Bauhaus-Universität Weimar

Microscopical researches into the accordance in the structure and growth of animals and plants
Schwann, Theodor Schleyden
Purkinje and Basclikow regarded each fibre of the enamel- 
membrane as an excretory organ, a little gland which secreted 
the enamel-fibre corresponding to it. With our altered views of 
the growth of unorganized1 tissues, however, this explanation, 
previously so plausible, loses much of its probability. Various 
other explanations might be offered in place of it, but I have 
not made sufficient observations to enable me to decide upon 
the correct one. Firstly, one might suppose the organic basis 
of the enamel-prisms to be cells, which are formed, and continue 
to grow independently upon the dental substance, having no 
other connexion with the prisms of the enamel-membrane than 
that the latter furnishes their cytoblastema. This explanation, 
however, would compel us to regard the remarkable accordance 
which exists between the prisms of the enamel-membrane and 
those of the enamel as an accidental circumstance. But we 
should be obliged to adopt such a view, if it could be proved 
that another peculiar substance intervened between the enamel- 
membrane and the enamel, and I have several times observed 
such an one on the molar teeth of swine. It is very soft and 
full of vesicles, having the appearance of a slag. I think 
Purkinje mentions it also, but I cannot find the precise passage 
at this moment. It lay between the enamel-membrane and 
the tooth, but I affi not certain whether it was also present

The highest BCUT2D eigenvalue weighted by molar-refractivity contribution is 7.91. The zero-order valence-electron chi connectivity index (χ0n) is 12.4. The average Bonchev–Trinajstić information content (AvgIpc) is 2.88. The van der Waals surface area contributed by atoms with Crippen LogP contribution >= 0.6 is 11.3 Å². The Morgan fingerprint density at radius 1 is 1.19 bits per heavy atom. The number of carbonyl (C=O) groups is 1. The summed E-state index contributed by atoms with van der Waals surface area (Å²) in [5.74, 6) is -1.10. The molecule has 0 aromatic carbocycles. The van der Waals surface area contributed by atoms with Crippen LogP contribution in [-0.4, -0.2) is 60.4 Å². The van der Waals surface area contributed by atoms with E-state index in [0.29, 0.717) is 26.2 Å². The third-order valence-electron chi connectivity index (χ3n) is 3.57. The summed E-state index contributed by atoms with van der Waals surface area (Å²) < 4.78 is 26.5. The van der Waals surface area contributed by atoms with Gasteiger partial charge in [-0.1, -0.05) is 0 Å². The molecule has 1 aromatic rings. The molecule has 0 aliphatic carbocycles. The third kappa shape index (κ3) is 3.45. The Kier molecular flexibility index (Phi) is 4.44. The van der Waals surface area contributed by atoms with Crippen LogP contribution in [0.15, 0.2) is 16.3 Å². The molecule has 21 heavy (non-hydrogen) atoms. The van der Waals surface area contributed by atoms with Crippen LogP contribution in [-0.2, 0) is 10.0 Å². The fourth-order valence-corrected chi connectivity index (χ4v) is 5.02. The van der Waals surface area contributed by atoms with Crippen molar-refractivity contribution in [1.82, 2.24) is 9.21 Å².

at those points where the formation of the enamel had already 
commenced, and whether, therefore, it actually interrupted the 
continuity of the enamel-membrane with the formed enamel. 
We might suppose, as a second explanation, that the enamel- 
prisms are uninterrupted continuations of the prisms of the 
enamel-membrane, which become filled towards one end with 
calcareous salts. This is a very improbable explanation, and 
the connexion between the two structures is of too loose a 
nature to warrant its adoption. A third, and as I am at pre¬ 
sent disposed to think the most probable, explanation is, that 
the prismatic cells of the enamel-membrane separate from it, 
and coalesce with the enamel already formed, while at the same 
time their cavities either become filled with calcareous salts, 
or they become ossified throughout their entire thickness, their 
cavity being previously filled with an organic substance. This 
explanation makes the formation of the enamel accord with 
1 [The author appears to use this word as synonymous for “ non-vascular.”—Trans.}


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